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rimfireshooter
06-21-2004, 10:25 PM
Hi all, I need some help. I am boring a hole through a 1" thick x3" diameter aluminum stock and looks like to me I am actually boring a taper instead. I have yet to pull the part off of the 4-jaw and I only have calipers to measure the hole, but if I push the calipers inwards it looks like it narrows by a couple of tenths.
This is what I am using, 7x10 mini lathe, a boring bar a little over one inch and I am using the carriage feed to feed the tool.
So, what can I do to prevent this? I have bored some holes before and noticed this. Thanks for the help, Dean D.
Dean’s 7x10 mini-lathe page.
http://members.aol.com/_ht_a/vwone/myhomepage/profile.html

Dave Opincarne
06-21-2004, 10:36 PM
Two questions Dean, How are you infeeding and are you making consistent jumps when you reset the bar and by how much? OK, so thats 2 1/2 questions.

BTW, you said this has happened before. Have you in fact measured the holes to confirm there is a tapper?

Dave

CCWKen
06-21-2004, 10:39 PM
Sounds like your carriage isn't running on the same axis as your headstock. This can be caused by three things.

1. You moved/removed the headstock and there's something (dirt, grit) under it. Or the headstock is loose.

2. Your carriage is loose. (The four adjusting bolts on the underside.)

3. The bed is twisted. (Not mounted to flat surface.)

If this is an old machine, you could also have wear on the V-way close to the headstock.

Dave Opincarne
06-21-2004, 10:39 PM
Opps, sorry! I missed the line about the cariage feed. I'm assuming the head is square to the ways so tool path should not be suspect.

Dave

Forrest Addy
06-22-2004, 12:14 AM
Engine lathe alignment (and consequently straight boring and turning) is sensitive to bed leveling. There's also tool wear, chip build up, and heat to influence a simple little job.

You need a better way of checking bored than inside calipers. Don't get me wrong, I have hundreds of hours on them line boring pumps on a HMB. Inside calipers are great but you can "wish the reading" very easily. I suggest you get a set of telescope gages.

Arbo
06-22-2004, 07:59 AM
Dean,

I had the same problem boring some CRS a while back. I had a ridge about half way down the bore. I determined that it was the boring bar setup flexing enough for it to allow a lighter cut in the middle. I also ended up with work hardening in this area. I overcame it by running at a super slow speed with carbide boring bar, and LOTS of coolant (I used Tap MAgic). I got a super finish with a perfect bore. It is time conusming, but it worked for me.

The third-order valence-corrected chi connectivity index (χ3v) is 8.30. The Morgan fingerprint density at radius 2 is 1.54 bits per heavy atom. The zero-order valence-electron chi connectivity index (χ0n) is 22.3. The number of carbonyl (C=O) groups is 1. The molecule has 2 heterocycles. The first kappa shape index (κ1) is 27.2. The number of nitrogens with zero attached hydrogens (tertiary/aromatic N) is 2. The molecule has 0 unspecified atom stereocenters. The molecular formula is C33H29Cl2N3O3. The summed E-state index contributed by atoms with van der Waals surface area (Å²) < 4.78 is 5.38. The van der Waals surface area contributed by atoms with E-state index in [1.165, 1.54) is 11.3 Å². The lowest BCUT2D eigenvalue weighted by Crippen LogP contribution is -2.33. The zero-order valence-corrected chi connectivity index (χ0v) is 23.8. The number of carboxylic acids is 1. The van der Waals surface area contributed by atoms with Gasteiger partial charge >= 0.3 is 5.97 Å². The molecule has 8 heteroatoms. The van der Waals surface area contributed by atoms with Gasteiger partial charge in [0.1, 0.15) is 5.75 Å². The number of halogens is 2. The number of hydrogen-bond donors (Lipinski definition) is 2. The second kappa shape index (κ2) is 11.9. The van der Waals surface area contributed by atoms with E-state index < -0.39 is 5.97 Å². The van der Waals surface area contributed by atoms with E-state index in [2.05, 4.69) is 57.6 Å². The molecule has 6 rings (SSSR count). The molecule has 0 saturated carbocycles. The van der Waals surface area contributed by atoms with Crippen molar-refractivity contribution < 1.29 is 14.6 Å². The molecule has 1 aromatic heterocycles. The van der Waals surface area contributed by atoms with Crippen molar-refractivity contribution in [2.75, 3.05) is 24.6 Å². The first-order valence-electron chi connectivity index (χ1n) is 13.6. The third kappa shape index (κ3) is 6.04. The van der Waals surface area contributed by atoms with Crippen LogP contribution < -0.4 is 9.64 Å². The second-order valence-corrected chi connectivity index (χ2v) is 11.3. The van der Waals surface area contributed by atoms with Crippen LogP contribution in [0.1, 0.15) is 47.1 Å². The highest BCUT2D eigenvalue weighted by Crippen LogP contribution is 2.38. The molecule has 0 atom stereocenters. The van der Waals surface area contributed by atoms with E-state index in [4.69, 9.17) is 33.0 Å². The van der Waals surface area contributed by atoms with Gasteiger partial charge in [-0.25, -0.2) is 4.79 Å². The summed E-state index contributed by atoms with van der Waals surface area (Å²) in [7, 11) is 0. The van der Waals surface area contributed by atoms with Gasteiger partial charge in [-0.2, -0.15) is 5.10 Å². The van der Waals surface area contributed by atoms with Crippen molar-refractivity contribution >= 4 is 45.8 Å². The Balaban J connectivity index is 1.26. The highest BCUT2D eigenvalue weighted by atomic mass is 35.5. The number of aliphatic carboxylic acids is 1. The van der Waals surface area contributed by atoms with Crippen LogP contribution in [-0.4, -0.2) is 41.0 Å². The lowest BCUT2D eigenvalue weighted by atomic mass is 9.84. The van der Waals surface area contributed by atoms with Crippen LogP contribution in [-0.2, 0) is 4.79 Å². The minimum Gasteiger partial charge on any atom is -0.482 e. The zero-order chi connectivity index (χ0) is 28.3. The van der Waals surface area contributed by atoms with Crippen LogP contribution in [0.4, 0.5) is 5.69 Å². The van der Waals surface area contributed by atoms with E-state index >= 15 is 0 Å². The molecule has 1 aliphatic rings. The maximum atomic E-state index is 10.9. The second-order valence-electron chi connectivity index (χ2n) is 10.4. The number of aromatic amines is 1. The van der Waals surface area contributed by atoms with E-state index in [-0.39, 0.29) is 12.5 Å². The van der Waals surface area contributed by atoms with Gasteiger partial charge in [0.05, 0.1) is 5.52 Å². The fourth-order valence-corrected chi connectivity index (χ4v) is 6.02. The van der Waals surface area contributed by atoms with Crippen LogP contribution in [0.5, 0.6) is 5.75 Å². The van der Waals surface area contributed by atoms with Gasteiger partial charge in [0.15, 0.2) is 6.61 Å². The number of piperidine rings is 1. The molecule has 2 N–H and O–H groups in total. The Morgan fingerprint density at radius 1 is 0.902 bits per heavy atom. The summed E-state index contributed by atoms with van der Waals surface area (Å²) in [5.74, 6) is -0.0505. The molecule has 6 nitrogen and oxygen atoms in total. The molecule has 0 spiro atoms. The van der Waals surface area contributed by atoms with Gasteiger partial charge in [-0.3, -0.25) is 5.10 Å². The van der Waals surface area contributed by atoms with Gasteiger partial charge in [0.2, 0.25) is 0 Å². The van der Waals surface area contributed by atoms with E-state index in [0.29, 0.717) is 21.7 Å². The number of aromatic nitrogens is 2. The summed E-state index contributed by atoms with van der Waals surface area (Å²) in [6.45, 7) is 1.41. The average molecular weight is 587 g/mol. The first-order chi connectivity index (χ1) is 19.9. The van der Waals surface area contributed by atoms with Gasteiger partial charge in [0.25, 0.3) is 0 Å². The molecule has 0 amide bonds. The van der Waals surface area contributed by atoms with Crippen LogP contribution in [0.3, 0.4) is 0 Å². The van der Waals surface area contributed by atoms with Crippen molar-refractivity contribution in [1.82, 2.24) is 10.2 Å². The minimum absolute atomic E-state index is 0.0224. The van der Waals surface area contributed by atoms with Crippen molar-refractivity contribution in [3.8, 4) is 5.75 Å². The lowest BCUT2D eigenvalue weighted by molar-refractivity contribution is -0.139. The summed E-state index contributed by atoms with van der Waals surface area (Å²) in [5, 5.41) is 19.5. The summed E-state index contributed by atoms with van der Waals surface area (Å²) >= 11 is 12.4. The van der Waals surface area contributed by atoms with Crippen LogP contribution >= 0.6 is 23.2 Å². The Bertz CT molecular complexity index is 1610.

rimfireshooter
06-22-2004, 10:56 PM
Thanks to all of you that replied. I took all of you ideas and really looked at it tonight. I tightened up the carriage, used a lot of cutting fluid, and I really now believe that calipers are not good at all for measuring holes. I finished boring the hole and it came out real well. Thanks again, Dean

mochinist
06-22-2004, 11:18 PM
Calipers are good for getting you close, like .010 or so. After that break out the telescope guages and micrometers. You could also make a go-no-go guage for the particular bore you are doing.

suprdvn
06-23-2004, 09:50 AM
I agree with mochinist. You are using the wrong measuring tool.

There may be nothing at all wrong with your bore. It is very typical to get those readings using a caliper. It is especially exagerated if there is looseness on the caliper. Example: set the zero on your caliper with the jaw closed (most people do), then measure a "joe block" near the tip. I've seen some calipers off by more than .005", and it changes back to correct size as you move the gage in toward the slide.

If you are worried about the size down to tenths then you are definately using the wrong measuring tool. The inside measuring jaws on a caliper have a flat about .010-.020" wide. This throws off the measurement a small amount. The smaller the diameter - the greater the error.

Super Dave

[This message has been edited by suprdvn (edited 06-23-2004).]

darryl
06-24-2004, 03:37 PM
What often happens to me when boring is that the tool deflects inwards as cutting forces build up. This deflection stops when the force of cutting is matched by the resistance of the setup. So the initial opening of the hole would be larger, and at some small distance in, the hole has shrunken to the diameter it will be throughout. Making light finish cuts with freshly sharpened toolbits, properly angled, usually removes any taper. A large part of my education on the lathe has involved dealing with play in the compound and crosslide during a machining operation. Lots to go wrong there.